Following Harold Varmus’s remarks to the Board of Scientific Advisors, Douglas Lowy, soon-to-be acting director of the NCI, focused on reducing the amount of the planned cuts for modular R01 grants.

The plan is cut the reductions in half starting in this fiscal year, from the automatic 17 percent reduction to 8.5 percent, or cutting a 10 percent reduction to 5 percent.

“Our long-term goal is to try to eliminate those cuts completely, but this we estimate will cost about $10 million from the RPG pool, and we would like to see what the is impact on that,” Lowy said.

ASCO Announces Winners Of 2015 Special Awards

The American Society of Clinical Oncology announced the winners of its Special Awards Program. 

The Special Awards recognize the dedication and significant contributions of researchers, patient advocates, and leaders of the global oncology community to enhancing cancer prevention, treatment, and patient care. 

ASCO also named seven recipients of the Fellows of the American Society of Clinical Oncology distinction.

In Brief

  • Fadlo Khuri named president of the American University of Beirut

  • Philip Low receives the AACR Award for Outstanding Achievement in Chemistry in Cancer Research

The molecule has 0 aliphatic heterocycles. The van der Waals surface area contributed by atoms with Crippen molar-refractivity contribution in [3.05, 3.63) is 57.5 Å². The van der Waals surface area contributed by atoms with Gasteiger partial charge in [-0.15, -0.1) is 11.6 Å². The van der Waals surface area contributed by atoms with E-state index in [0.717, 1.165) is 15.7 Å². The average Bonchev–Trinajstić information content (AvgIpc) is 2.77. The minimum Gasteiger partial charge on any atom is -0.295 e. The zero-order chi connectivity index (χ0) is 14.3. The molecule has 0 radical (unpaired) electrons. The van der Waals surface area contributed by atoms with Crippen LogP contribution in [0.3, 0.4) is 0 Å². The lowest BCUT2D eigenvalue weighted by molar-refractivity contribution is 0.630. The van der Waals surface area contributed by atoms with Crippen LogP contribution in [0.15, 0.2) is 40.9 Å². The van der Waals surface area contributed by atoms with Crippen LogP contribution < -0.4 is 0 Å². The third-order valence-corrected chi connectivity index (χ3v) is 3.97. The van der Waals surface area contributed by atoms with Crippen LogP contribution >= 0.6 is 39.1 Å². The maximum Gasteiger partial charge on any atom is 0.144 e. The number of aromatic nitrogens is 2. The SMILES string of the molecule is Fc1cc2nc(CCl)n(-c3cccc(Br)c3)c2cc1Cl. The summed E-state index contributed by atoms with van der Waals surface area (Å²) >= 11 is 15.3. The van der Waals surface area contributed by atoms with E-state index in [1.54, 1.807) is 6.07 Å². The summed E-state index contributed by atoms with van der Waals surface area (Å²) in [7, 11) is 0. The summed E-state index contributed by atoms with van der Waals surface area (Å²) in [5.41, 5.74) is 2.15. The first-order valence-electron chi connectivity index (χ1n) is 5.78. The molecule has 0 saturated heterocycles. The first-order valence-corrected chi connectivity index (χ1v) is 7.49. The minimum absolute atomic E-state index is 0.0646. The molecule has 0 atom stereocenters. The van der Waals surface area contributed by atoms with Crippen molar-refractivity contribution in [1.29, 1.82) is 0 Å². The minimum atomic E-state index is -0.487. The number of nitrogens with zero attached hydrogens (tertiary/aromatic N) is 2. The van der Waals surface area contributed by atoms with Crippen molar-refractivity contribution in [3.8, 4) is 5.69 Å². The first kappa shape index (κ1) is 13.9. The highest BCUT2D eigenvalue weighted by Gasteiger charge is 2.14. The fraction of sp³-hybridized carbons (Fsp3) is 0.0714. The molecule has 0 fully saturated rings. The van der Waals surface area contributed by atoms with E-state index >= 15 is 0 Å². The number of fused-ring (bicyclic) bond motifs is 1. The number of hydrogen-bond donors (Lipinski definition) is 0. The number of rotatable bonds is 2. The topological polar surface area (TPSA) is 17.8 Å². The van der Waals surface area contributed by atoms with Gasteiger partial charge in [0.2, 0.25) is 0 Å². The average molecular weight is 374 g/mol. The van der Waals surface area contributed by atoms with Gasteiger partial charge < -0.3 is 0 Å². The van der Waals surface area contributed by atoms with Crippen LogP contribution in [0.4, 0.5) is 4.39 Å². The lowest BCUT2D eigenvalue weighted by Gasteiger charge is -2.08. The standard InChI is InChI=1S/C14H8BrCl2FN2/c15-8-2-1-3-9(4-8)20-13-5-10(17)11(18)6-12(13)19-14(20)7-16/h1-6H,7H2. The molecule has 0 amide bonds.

• Julie Johnson receives Distinguished Scientist Award from Southeastern Universities Research Association

  • Thomas Merchant named chair of St. Jude Department of Radiation Oncology

  • The Community Oncology Alliance forms Community Oncology Pharmacy Association

Drugs and Targets

  • EU approves Jakavi in Polycythemia Vera

  • EMA grants orphan designation to ImMucin

  • Hong Kong Department of Health approves Abraxane

20150318 - Mar 18, 2015
SPECIAL REPORT – MARCH 18, 2015 

MD Anderson Preempts AAUP’s Report By Releasing the Draft to the Press—With a Foreword

MD Anderson’s message to the American Association of University Professors boils down to this:

A pox on your house.

For starters, President Ronald DePinho and his administration declined to meet with an AAUP committee when it came to campus to investigate a tenure dispute. (The Cancer Letter, Sept. 19, 2014).

This snub notwithstanding, AAUP provided MD Anderson with a draft report marked CONFIDENTIAL: NOT FOR RELEASE. The association’s objective was to give MD Anderson the opportunity to comment—and a comment is exactly what they got.

 

20150313 - Mar 13, 2015
ISSUE 10 – MARCH 13, 2015PDF

Cancer Centers Join to Accelerate Trials, Industry Collaborations, Drug Development

Six NCI-designated cancer centers have agreed to pool data from their electronic medical record systems and cancer registries to accelerate discovery of targets and the development of biomarkers.